Although I would not choose to go through it again, one of the most impactful events in my life was being told I had melanoma. I went to surgery, had scans and an appointment with my oncologist while living with that fear and dread for over a month...only to be told it was a mix-up. While I sometimes think that I would sign up for living forever if it were an option, it is only when we face our mortality and consider the finiteness of our life that it truly begins to hold meaning. I believe that I am a better parent, kinder counselor, more loving spouse and have more faith in God because of this experience. Things that were a big deal to me before my misdiagnosis just roll off, like water on a duck's back. It also helped shed light on who would be there for me if I really had cancer, and who would not. Hopefully in time, this experience can be viewed in a similar way.
After our time in Oregon, we squeezed the last few drops out of summer by camping for three nights at Shaver Lake with our good family friends. A was so excited to play with her friends and have her first camping experience. So was I. Baby C loved waking up and looking out the window of our tent trailer that we rented. "Oooooh" he would say.
Those of you who know my husband know that he does not like camping. And those of you who know him also know that it takes a whole lot of convincing and coercing to get him to do something that he doesn't want to do. But he also has a strong sense of tradition and is more sentimental than anyone I know. As a child, he went with his family to Shaver Lake and so it was an easy sell. It was a great opportunity for A to bond with her friends who are in higher grades at her new school, and for us to get the scoop on what we needed to know from their Mom who is a teacher there. When asked if she preferred our five star hotel in Austria with a view of the Salzach or camping, she enthusiastically answered "Camping!"
We drove home on Thursday and that Saturday was C's first birthday party, so I didn't have too much time to prepare. I had coordinated a lot while up in Oregon, and put together some of it right before we left. His theme was "Time Flies" and because I couldn't find any entertainment along those lines, I went with a magician.
Well, I did call about having a zip line installed behind our house, but the $5,500 price tag was a bit beyond our budget!
The magician was awesome! Although C is too young to know what was going on, the entertainment was perfect for the older friends, who sat mesmerized for close to an hour. He's based in LA and you can find out more about him here.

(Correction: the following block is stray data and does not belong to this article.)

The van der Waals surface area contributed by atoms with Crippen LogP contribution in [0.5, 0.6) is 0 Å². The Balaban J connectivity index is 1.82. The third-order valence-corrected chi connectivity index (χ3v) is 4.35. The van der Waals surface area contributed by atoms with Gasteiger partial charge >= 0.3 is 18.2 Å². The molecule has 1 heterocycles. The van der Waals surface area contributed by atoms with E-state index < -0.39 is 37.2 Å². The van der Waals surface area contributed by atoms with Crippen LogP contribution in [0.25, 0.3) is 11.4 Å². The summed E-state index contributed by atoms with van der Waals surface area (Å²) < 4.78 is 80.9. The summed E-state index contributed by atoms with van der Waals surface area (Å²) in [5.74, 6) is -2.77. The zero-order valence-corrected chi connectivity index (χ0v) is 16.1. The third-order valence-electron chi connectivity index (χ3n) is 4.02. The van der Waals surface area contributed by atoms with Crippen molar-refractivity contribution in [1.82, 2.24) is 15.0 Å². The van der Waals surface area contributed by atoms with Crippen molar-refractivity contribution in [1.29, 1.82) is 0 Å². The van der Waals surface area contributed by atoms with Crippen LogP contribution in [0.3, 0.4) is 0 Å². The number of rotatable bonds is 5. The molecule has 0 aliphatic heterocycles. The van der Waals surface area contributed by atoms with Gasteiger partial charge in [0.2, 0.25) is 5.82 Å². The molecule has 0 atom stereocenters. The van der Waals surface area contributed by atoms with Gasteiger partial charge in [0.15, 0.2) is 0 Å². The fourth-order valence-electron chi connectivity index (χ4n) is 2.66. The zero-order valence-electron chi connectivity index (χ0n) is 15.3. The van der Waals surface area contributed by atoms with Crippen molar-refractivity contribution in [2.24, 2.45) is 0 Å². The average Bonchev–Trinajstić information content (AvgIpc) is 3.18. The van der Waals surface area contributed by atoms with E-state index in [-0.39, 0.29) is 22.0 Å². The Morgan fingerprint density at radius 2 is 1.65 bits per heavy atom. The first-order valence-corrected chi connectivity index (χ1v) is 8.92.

|Can you guess who my husband is?|
That Monday, I was back to work, while the kids and hubby had an extra week before they started. We were all a bit apprehensive about getting up early and on time with two different locations to drop the kids off at. It was surprisingly smooth. A few weeks in, and A has wanted to go every day. She will sometimes ask "How many days until we have a break?" like she did on the Tuesday morning of her very first week.
At a year old, C started daycare for the very first time, at the same place A used to go to. He didn't cry at drop off for the first two days, then clung to me like a koala bear and cried for about 5 days, which was tough. It's so hard to leave your kids when they are crying and want you, but my guilt was assuaged remembering that my mom was a stay at home mom who still chose to put me in pre-school because I wanted to go, and to prepare me for kindergarten. After those 5 days, he didn't mind going at all, often leaning to get down and play as I passed him off to the worker.
My husband and I alternate days of dropping off and picking up. So far, we haven't forgotten either child, although I did show up at daycare the other day only to learn that he had already picked big man up, and I mis-read his text.
I'm loving being back to work; wearing clothes that aren't just for working out and having uninterrupted conversations with adults. I have a new boss, who is amazing with a super-positive attitude, which sets the tone for the day. I miss the kids like crazy, of course, but I am so fortunate to have a career that I love!
I know that this is going to be an amazing year, with so much growth and change in store!
|He is such a sweet soul.|